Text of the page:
Parental Alienation Oct. 25, 2021

from Analysis· ·

Splitting up where children are involved is tricky. Especially when it ends up in the family courts. It’s even more tricky when a child decides they don’t want a relationship with one of the parents. Over the last two decades a controversial psychological concept has emerged to describe a situation where children - for no apparent reason - decide they don’t want to see one parent. It’s called parental alienation. Women’s rights organisations argue parental alienation is used to gaslight abused women. Fathers’ rights organisations claim that some mothers make up allegations of abuse to prevent them from seeing their …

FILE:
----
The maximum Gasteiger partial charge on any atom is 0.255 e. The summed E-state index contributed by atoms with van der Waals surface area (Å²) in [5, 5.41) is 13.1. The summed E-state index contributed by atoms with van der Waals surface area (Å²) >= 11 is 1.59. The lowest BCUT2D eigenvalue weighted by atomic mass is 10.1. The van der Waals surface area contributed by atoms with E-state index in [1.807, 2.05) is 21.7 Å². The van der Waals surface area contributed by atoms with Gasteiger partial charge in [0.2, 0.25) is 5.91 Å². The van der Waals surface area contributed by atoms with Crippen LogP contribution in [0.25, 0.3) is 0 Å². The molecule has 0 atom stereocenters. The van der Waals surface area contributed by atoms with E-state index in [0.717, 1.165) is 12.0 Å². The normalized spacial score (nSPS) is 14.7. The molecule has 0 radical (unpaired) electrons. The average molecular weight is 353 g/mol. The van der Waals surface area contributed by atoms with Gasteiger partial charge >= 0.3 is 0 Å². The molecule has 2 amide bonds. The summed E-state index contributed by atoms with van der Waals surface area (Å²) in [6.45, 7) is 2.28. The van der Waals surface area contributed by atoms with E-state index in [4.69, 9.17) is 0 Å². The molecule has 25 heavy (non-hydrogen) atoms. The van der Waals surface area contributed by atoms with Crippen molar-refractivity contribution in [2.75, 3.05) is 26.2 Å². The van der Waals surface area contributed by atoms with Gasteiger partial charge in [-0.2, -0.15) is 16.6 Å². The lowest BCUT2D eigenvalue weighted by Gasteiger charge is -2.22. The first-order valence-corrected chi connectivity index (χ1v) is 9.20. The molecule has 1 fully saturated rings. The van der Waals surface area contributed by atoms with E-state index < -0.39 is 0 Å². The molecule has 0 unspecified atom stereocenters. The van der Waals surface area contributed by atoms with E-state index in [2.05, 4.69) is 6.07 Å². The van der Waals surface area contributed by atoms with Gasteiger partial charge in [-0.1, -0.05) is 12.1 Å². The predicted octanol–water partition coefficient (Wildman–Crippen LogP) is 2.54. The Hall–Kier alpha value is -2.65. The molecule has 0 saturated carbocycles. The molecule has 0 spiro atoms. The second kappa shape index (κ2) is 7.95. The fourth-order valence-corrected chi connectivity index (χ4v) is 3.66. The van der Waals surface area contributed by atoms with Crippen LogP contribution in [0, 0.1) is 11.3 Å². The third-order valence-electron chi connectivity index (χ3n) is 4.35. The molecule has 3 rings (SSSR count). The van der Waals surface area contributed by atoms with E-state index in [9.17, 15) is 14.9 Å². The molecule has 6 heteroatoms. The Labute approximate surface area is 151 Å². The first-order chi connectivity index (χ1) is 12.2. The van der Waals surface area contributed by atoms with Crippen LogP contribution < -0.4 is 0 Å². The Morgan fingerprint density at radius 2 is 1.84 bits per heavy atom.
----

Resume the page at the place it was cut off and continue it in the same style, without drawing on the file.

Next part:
Splitting up where children are involved is tricky. Especially when it ends up in the family courts. It’s even more tricky when a child decides they don’t want a relationship with one of the parents. Over the last two decades a controversial psychological concept has emerged to describe a situation where children - for no apparent reason - decide they don’t want to see one parent. It’s called parental alienation. Women’s rights organisations argue parental alienation is used to gaslight abused women. Fathers’ rights organisations claim that some mothers make up allegations of abuse to prevent them from seeing their children. And children are caught in the middle. Sonia Sodha explores the polarizing concept of “parental alienation” and asks how a contested psychological theory has evolved into an increasingly common allegation in the UK family courts. Producer: Gemma Newby